Ningbo Travel Guide

Ningbo City, Ningbo Travel GuideNingbo is a famous historical and cultural city, which has been acclaimed as "the state of cultural relics." It is an important industrial base in Zhejiang Province and a major producer of grain, cotton, edible oil and aquatic products in China.

Geographic Features

Ningbo is located in the middle part of China's coastline and on the eastern part of Ning-shao Plain in Zhejiang Province. With Zhoushan Archipelago as its natural barrier in the east, bordering Hangzhou Bay in the north and Sanmen Bay in the south, adjacent to Shaoxing city in the west and connecting with Taizhou city. Ningbo possesses two main mountain ranges within its boundaries, Siming Mountain and Tiantai Mountain. As one of the eight river systems of Zhejiang province, Ningbo is rich in water resources. Ningbo has a long coastline, with tortuous harbors and scattered islands. Ningbo occupies a total sea area of 9758 sq. km and a total coastline of 1,562 km including 788 km of mainland coastline and 774 km of island coastline, which takes one third of the coastline of Zhejiang Province. There are 531 islands in Ningbo with a total area of 524.07 sq. km.

Ningbo enjoys a subtropical monsoon climate featuring mild temperatures, moderate humidity and distinctive seasons. Its average annual temperature is 16.2Co. July is the hottest month (average temp. 28.8 Co) and January the coldest (average temp. -4.2 Co). The frost-free period lasts about 230-240 days, and the crop growth period 300 days. The climate is suitable for growing grain, cotton and oil plants. The annual precipitation averages 1,300-1,400 mm. The precipitation from May to September is 60 percent of the year's total.


By the end 2002, Ningbo had a total population of 5.4619 million, with 2.0141 million in the urban area. Ninety-nine percent are Han Chinese. The main religion is Buddhism. The natives speak local dialect and the government language is mandarin.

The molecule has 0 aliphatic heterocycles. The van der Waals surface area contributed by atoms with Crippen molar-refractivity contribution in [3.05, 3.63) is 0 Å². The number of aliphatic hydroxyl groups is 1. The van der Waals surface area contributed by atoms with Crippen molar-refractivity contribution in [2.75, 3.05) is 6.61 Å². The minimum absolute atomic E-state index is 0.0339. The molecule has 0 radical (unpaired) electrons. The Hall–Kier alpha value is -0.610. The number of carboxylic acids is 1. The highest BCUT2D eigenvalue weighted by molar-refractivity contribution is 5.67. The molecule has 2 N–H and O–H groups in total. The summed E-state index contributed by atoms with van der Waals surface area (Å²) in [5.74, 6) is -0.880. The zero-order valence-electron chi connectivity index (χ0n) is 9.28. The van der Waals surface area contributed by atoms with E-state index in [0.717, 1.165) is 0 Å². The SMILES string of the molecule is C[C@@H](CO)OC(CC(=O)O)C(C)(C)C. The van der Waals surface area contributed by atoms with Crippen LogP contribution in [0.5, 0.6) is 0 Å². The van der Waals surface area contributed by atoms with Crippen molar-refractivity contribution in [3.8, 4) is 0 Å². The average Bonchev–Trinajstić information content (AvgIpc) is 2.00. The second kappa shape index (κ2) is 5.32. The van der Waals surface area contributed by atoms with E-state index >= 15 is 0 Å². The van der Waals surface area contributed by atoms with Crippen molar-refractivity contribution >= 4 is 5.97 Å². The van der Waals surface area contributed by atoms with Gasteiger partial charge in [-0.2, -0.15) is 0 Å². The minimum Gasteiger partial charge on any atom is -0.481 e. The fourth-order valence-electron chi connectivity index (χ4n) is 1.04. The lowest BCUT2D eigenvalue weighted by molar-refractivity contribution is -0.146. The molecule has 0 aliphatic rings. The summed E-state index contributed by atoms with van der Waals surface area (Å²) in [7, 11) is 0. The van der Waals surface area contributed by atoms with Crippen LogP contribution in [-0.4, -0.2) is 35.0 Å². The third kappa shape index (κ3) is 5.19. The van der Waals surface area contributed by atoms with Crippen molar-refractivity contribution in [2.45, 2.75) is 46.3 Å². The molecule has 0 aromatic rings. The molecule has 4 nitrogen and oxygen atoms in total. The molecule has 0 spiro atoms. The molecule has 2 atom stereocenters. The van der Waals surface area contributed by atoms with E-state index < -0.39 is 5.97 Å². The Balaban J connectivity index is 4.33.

Mountain Putuo, Ningbo Travel GuideNingbo, a famous foreign trade port, has a history of some 7,000 years. The people of Ningbo established the glorious "Hemudu Culture" in this area along the sea. Ningbo was a part of the Yue State during the Spring & Autumn Period, and became a part of Huiji Shire during the Qin and Han Dynasties 2,000 years ago. Trading, shipbuilding and ocean shipping were flourishing at that time in Ningbo.

In the early stage of the Ming Dynasty, Ningbo was known as the Mingzhou Prefecture, but in 1381, the 14th year of Emperor Hongwu's reign, it was changed into Ningbo Prefecture, which it's still called today. During the Tang Dynasty , Ningbo manufactured the Tang ships and celadon china of the Yue Kiln and traded with foreign countries. It along with Guangzhou, Yangzhou and Quanzhou composed the "Silk and China Road on the Sea" at that time. In the 1840s, according to the "Five Ports Trade Treaty" which was signed with the western imperialist powers, Ningbo was forced to build a trading port, which was put into use in 1844.

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